allowed to stand, it would ultimately hurt business by
lowering productivity and impeding commerce.     (049)

His colleagues at Dechert agreed. With a strong First
Amendment practice, the firm also supported the freedom of
speech aspects of Mr. Hamidi's case. They agreed to allow
Mr. McSwain and another junior lawyer, F. Gregory Lastowka,
to work on the case pro bono.     (050)

THE pairing proved to be a strong one. Mr. McSwain handled
the legal theories, relations with the media, and of
course, dealings with Mr. Hamidi, whom he calls an ideal
client, rational and calm. Mr. Lastowka, a cyberlaw expert,
coordinated briefs filed on Mr. Hamidi's behalf and wrote
the response to Intel's arguments. The American Civil
Liberties Union filed a separate brief, as did more than
three dozen professors of intellectual property and
computer law. Support also came from the Center for
Internet and Society at Stanford Law School, from the
A.F.L.-C.I.O. and from the Service Employees International
Union.     (051)

"There was a lot of concern among union organizers about
the lower court decisions," said Stacey M. Leyton, a lawyer
with Altshuler, Berzon, Nussbaum, Rubin & Demain in San
Francisco, which worked with the A.F.L.-C.I.O. and the
service employees union. "Our concern was that, if the
lower court decisions were left standing, this could become
an important tool for employers to use against union
activities."     (052)

The decision on June 30 came at the very end of the 90-day
period to issue a ruling after oral arguments. Mr. McSwain
knew that the decision was likely to be posted at 10 a.m.
Pacific time, so back in Philadelphia, he grabbed a
sandwich at Dechert's cafeteria and sat in front of his
computer screen, staring at the Court's Web site and
waiting for the notice. Mr. Hamidi was in his office at the
Franchise Board, training two employees, but keeping an eye
out for an e-mail message from his lawyer or the court.     (053)

When the notice came, "judgment reversed," Mr. McSwain sent
out a two-word e-mail message to his client and colleagues,
"We Won." Mr. Hamidi saw his computer's message light
blinking and asked his co-workers for five minutes to
himself. He called Mary, his wife of 32 years, could not
reach her and left a message on the answering machine.     (054)

"I don't know how being electrocuted feels," he said, "but
there were shocks going all through my body." His phone
started ringing with calls from reporters. He received a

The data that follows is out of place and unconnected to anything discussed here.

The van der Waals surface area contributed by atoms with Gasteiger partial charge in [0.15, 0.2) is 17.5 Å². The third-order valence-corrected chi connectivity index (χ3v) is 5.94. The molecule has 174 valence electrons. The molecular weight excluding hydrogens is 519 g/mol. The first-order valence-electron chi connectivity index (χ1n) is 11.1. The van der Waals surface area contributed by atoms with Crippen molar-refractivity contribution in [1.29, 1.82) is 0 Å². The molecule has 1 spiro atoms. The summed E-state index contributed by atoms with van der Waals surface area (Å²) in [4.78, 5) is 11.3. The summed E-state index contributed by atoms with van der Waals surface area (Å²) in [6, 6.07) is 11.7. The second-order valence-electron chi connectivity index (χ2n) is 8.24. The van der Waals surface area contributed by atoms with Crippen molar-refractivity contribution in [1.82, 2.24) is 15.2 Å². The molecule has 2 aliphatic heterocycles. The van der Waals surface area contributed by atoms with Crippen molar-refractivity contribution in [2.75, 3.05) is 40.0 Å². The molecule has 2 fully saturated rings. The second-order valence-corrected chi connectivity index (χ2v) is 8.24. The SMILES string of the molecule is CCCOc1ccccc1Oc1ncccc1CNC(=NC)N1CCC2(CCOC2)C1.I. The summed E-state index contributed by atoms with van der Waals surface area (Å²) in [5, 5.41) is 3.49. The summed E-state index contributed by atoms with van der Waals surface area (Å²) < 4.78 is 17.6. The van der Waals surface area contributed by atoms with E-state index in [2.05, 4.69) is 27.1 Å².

voice-mail message from his wife, telling him that she had
been unable to call back at first because she had been
crying so hard she could not speak. Eventually, he asked
his supervisor for permission to some time off.     (055)

Despite broad support for the decision, there are those who
believe this is a dangerous legal decision, one that will
open the floodgates to spam, erode employers' powers and
give unions free rein to woo members by e-mail. As part of
a longstanding policy, Intel would not allow the law firm
that handled the case, Morrison & Foerster, to comment on
the decision. But in one of its briefs for Intel, the firm
wrote that the basic issue was property rights. "Ownership
of private property carries with it the right to prevent
others from using this private property to harm the owner,"
it said.     (056)

The day-to-day consequences are not yet clear. "I don't
know if the downside from this decision is small or large,
but I do know this: There's no upside," said Professor
Epstein of the University of Chicago, who worked closely
with the firm while writing a brief for Semiconductor
Industry Association and other business groups.     (057)

As for Mr. Hamidi and his relationship with Intel, "The
ball is in his court," said Mr. Malloy, Intel's spokesman.
"If he decides to continue spamming us, we will have to
evaluate our options."     (058)

Mr. McSwain said, "I don't want to speculate about what Ken
will do." He said the original injunction will remain in
place until 30 days after the Supreme Court's ruling "and
the one thing I'm certain is, Ken won't do anything during
that period." If, later, he does send more e-mails, his
lawyer said, " Intel may go after him as hard or harder
than ever."     (059)

The California Supreme Court said in its majority opinion
that depending on what happens next, Intel might have the
option of suing for interference with its business
prospects, defamation or infliction of emotional distress.     (060)

For now, Mr. Hamidi will not disclose his plans. But he
does give some hints.     (061)

"I have done my part for the American people," he said.
"Now I am back to the fight for Intel's employees and other
working men and women."       (062)

http://www.nytimes.com/2003/07/13/technology/13CASE.html?ex=1059105517&ei=1&en=fabcd61424f6eb13    (063)